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What If Fleming Had Not Discovered Penicillin? | 18003
ISSN: 0974-7230

Journal of Computer Science & Systems Biology
Open Access

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What if Fleming had not discovered penicillin?

2nd International Summit on Integrative Biology

Asmaa Faden, Sulaiman Ali Alharbi, Milton Wainwright, Tahani Awad Alahmadi, Hashim Bin Salleeh and Arunachalam Chinnathambi

Accepted Abstracts: J Comput Sci Syst Biol

DOI: 10.4172/0974-7230.S1.009

What would have happened had Alexander Fleming not discovered penicillin in 1928? Perhaps the obvious answer is that, someone else would have discovered penicillin during 1930s and the Oxford Group would still have purified it sometime in the early 1940s. Here, however, in this counterfactual account of the penicillin story, it is argued that without Fleming, penicillin might still be undiscovered and the antibiotic age would never have dawned. As a result, many of the recent developments in medicine, such as organ transplantation, might have been delayed or, at best, made more hazardous. Penicillin might have come onto the scene a few years later but, had Fleming overlooked the discovery, it seems certain that penicillin would not have saved countless Allied lives, during and after D-Day. Instead of having enjoyed fifty and more years of the antibiotic age, it is argued here, that we would have had to rely upon highly developed sulphonamides, so-called ?supasulfas?, and other chemically-derived antibacterial drugs. Indeed, it might be the case that, even well into this new millennium, the antibiotic age has yet to dawn, and medicine is still waiting for someone to chance upon penicillin. Here we discuss what might have happened had Fleming not discovered penicillin and come to the conclusion that the medical armoury available today would have been far different and might have relied solely upon highly developed varieties of sulphonamides or similar, synthetic, non-antibiotic antibacterial agents.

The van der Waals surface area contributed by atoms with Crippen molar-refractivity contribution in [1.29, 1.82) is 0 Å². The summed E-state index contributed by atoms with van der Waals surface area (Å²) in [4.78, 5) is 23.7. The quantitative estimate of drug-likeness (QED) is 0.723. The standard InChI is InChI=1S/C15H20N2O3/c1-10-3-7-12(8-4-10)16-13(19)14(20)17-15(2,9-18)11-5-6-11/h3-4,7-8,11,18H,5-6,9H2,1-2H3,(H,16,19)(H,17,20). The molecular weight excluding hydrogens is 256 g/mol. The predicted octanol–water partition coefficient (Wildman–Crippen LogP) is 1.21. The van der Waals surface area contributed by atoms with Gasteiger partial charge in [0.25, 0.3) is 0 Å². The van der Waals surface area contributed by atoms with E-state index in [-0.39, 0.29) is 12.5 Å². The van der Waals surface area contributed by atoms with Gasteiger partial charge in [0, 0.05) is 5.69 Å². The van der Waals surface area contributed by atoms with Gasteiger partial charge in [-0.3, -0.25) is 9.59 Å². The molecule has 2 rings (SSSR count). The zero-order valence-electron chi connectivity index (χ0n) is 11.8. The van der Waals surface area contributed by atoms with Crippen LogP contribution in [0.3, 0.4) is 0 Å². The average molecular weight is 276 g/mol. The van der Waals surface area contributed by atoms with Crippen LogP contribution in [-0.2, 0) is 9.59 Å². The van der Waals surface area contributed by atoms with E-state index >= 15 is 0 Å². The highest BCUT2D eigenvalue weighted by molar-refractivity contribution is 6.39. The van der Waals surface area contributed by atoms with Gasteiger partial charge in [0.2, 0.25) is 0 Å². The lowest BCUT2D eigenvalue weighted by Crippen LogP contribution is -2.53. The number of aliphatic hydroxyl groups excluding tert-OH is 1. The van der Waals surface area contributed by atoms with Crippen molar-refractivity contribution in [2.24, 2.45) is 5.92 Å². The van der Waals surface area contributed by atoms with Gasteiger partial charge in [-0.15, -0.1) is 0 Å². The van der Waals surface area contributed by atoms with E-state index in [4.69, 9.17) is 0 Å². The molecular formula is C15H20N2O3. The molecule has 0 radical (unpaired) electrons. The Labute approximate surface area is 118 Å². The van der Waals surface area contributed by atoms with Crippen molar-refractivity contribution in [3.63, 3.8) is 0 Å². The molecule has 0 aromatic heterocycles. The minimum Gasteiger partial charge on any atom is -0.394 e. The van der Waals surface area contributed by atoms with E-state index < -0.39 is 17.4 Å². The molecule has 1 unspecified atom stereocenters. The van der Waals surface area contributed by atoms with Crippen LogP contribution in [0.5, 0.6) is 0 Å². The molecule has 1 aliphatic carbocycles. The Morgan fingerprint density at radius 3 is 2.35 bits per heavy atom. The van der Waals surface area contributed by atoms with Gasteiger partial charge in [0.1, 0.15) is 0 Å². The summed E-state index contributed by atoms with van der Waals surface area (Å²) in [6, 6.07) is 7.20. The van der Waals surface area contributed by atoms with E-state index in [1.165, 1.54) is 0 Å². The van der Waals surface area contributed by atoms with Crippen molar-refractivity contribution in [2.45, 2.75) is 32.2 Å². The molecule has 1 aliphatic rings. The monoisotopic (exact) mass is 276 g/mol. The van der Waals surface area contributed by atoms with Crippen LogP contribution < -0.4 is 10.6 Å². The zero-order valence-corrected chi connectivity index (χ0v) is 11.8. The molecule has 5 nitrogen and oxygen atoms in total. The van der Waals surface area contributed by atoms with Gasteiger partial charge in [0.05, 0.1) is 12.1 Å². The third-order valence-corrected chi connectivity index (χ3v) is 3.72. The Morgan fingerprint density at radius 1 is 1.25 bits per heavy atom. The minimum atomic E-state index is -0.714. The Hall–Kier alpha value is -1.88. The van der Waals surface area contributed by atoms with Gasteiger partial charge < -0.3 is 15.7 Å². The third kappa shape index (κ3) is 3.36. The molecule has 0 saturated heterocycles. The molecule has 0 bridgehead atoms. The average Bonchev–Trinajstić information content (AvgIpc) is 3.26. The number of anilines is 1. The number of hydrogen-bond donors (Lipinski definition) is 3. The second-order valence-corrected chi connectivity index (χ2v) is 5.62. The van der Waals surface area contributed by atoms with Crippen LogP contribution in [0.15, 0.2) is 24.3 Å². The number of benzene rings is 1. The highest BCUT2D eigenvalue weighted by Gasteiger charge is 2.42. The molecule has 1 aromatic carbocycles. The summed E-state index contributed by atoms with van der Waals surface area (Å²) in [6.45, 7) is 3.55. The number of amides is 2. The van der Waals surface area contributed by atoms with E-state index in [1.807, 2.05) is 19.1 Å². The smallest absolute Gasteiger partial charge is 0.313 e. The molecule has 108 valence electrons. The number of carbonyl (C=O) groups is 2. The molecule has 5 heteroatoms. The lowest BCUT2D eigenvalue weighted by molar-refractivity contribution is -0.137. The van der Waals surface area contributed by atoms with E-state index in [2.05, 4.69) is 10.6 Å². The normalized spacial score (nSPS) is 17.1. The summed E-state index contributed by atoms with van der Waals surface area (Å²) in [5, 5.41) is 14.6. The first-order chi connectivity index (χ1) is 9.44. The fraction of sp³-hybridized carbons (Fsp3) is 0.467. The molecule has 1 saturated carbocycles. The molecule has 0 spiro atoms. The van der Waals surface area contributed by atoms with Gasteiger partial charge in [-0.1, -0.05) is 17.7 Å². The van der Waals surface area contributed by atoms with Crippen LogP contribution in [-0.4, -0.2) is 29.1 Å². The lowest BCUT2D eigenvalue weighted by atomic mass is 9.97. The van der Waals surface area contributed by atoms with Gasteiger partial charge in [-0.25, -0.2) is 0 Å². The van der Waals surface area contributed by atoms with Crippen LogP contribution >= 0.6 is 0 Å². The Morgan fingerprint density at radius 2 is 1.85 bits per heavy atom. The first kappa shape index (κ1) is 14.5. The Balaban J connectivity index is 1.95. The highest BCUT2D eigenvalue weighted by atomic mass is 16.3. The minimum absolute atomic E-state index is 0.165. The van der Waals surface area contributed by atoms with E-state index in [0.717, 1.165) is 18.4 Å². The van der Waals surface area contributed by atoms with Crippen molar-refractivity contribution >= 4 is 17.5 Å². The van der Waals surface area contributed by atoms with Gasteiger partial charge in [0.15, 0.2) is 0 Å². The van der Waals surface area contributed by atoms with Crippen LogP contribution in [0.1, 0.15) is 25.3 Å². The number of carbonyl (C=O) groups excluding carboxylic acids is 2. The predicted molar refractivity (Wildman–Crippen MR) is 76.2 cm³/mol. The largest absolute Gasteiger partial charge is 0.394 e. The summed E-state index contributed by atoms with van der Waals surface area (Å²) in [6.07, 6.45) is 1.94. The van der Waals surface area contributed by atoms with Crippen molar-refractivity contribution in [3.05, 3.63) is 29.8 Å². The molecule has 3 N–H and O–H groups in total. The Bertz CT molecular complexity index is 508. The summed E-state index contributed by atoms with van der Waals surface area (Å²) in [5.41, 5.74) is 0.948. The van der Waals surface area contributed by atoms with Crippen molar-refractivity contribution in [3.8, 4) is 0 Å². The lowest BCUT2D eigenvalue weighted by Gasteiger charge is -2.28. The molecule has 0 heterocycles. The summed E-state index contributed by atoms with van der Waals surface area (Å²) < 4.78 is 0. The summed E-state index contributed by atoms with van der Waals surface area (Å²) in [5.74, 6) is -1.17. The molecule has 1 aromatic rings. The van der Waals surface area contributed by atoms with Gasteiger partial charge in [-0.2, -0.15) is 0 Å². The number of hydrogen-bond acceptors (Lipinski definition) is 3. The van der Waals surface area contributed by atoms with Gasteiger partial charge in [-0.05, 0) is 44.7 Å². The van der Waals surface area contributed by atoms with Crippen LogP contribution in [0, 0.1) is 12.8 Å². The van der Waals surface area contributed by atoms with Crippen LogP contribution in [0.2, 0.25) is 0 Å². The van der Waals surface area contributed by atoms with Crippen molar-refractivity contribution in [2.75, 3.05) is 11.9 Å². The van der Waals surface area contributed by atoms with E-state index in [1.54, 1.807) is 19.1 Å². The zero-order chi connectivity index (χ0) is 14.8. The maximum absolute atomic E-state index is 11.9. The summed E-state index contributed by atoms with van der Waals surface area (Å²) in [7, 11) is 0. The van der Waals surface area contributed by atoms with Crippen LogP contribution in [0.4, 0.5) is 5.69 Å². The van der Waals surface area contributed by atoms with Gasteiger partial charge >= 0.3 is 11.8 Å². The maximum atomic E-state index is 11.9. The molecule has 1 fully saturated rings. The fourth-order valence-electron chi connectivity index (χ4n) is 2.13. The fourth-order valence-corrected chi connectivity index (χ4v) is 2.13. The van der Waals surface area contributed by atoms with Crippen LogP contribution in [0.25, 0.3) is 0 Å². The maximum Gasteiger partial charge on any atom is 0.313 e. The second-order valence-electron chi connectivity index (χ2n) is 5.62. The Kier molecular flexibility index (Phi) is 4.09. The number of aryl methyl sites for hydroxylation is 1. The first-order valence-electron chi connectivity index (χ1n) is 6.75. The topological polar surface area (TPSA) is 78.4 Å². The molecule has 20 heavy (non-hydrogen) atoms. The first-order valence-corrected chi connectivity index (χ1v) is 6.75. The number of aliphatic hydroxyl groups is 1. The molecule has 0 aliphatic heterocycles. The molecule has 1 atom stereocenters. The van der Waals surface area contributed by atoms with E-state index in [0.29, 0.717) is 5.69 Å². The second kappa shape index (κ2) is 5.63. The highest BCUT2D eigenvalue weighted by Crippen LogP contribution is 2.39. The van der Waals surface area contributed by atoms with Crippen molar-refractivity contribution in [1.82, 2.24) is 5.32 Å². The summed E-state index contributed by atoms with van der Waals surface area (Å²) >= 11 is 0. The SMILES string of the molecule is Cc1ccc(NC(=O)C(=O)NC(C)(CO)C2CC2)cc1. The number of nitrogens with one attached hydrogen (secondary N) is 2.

Asmaa Faden has completed her PhD in Oral Medicine from University of London- Eastman Dental Institute, UK and has been trained in molecular techniques in Collindale Laboratories, as part of her PhD study. Presently she has been working as an Associate Professor in Oral Medicine/College of Dentistry and also she is a Vice Dean for Female Students Affair, Preparatory Year Deanship, King Saud University, Riyadh. She has more than 15 years? experience in both teaching and research activity. She has participated in several international, national conference, symposia, and workshops and presented her research papers in several countries. She has published many papers in reputed national, international and ISI journals and is serving as an editorial board member of reputed journal and also has lifetime membership of dental associations worldwide.